Sri Lanka hand sloppy Bangladesh 328-run hammering in 1st Test

Written by Sumit Seth

Sri Lanka dominated Bangladesh as they won the first Test by 328 runs at the Sylhet International Cricket Stadium. Barring the first couple of hours on Day 1 when they looked jittery, the visitors did not give the Tigers much breathing space. In only his second Test as skipper, Dhananjaya de Silva achieved the feat of becoming the first skipper from his country to hit hundreds in both innings of a Test match.

He got a perfect partner in Kamindu Mendis, who rescued his team with a 102-run innings in the first innings and followed it up by scoring 164 in the second. On the back of his knocks, Sri Lanka set Bangladesh a humongous target of 511 to chase down. At Stumps on Day 3, De Silva’s men nearly confirmed a victory after reducing the hosts to 47 for 5 in 13 overs.

Mominul Haque showed some resistance with a knock of 87 off 148 balls, but it was only to delay the inevitable. The left-handed batter put on a partnership of 66 runs for the seventh wicket with Mehidy Hasan Miraz, who scored 33 off 50. The pacers did most of the work in the second innings.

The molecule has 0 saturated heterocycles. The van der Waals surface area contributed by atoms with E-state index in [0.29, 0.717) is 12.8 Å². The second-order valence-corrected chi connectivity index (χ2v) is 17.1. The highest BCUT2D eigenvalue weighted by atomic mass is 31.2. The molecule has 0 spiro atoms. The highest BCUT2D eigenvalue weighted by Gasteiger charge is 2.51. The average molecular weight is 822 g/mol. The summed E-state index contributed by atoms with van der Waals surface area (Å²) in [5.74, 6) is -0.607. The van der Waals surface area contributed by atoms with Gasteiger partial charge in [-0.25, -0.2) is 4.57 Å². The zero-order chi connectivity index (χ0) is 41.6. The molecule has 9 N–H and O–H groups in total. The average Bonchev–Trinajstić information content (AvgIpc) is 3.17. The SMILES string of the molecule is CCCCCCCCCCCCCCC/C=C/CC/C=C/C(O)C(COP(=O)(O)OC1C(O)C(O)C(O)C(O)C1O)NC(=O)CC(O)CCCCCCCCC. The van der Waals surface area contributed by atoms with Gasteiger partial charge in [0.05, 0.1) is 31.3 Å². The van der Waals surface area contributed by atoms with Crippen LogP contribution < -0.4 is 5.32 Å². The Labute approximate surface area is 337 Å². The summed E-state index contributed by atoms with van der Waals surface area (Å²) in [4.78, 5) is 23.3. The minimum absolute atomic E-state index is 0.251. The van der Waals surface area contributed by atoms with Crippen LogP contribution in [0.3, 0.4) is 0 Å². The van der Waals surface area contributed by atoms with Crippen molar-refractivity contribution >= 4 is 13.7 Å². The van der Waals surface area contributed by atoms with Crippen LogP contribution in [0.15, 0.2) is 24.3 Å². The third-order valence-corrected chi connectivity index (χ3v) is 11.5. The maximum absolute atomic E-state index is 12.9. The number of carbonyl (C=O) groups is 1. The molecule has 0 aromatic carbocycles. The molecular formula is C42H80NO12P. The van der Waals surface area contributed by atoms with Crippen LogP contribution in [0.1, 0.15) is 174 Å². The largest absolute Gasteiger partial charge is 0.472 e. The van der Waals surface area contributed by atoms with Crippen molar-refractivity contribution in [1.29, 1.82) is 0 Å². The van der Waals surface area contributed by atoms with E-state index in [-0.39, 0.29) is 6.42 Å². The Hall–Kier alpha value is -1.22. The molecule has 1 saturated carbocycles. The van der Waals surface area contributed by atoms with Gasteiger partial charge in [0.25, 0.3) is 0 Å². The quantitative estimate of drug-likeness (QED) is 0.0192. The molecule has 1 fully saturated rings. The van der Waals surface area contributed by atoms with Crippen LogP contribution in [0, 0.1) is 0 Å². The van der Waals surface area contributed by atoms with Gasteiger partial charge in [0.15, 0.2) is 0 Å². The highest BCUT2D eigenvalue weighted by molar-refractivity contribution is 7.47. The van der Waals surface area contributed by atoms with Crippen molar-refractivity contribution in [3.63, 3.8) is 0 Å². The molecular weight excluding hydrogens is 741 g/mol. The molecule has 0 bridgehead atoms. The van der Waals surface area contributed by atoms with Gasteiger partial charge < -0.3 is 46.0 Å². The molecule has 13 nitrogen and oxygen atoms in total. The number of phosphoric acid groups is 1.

Kasun Rajitha was the pick of the bowlers for Sri Lanka after he picked up 5 wickets. Vishwa Fernando and Lahiru Kumara accounted for 3 and 2 wickets respectively. Bangladesh were bowled out for 182 in 49.2 overs.

Bangladesh were lacklustre, to say the least. From once in with a chance to thump their opponents after getting them on the mat, Najmul Hossain Shanto’s men imploded terribly. Mahmudul Hasan Joy bagged his sixth duck in his 22nd Test innings.

Shanto threw his wicket away in the second innings while trying to play away from the body. Litton Das had a Test match equivalent to a nightmare. With his team chasing a huge target, he went for an agricultural shot and got out. Litton’s wicketkeeping also went under the scanner.

One of the positives for the Tigers was Nahid Rana, who made his Test debut. Rana leaked runs at an economy of over 6, but picked up 5 wickets and bowled with speeds nearly touching 150 kmph. Morally down Bangladesh need something special to recover from the slump.

About the author

Sumit Seth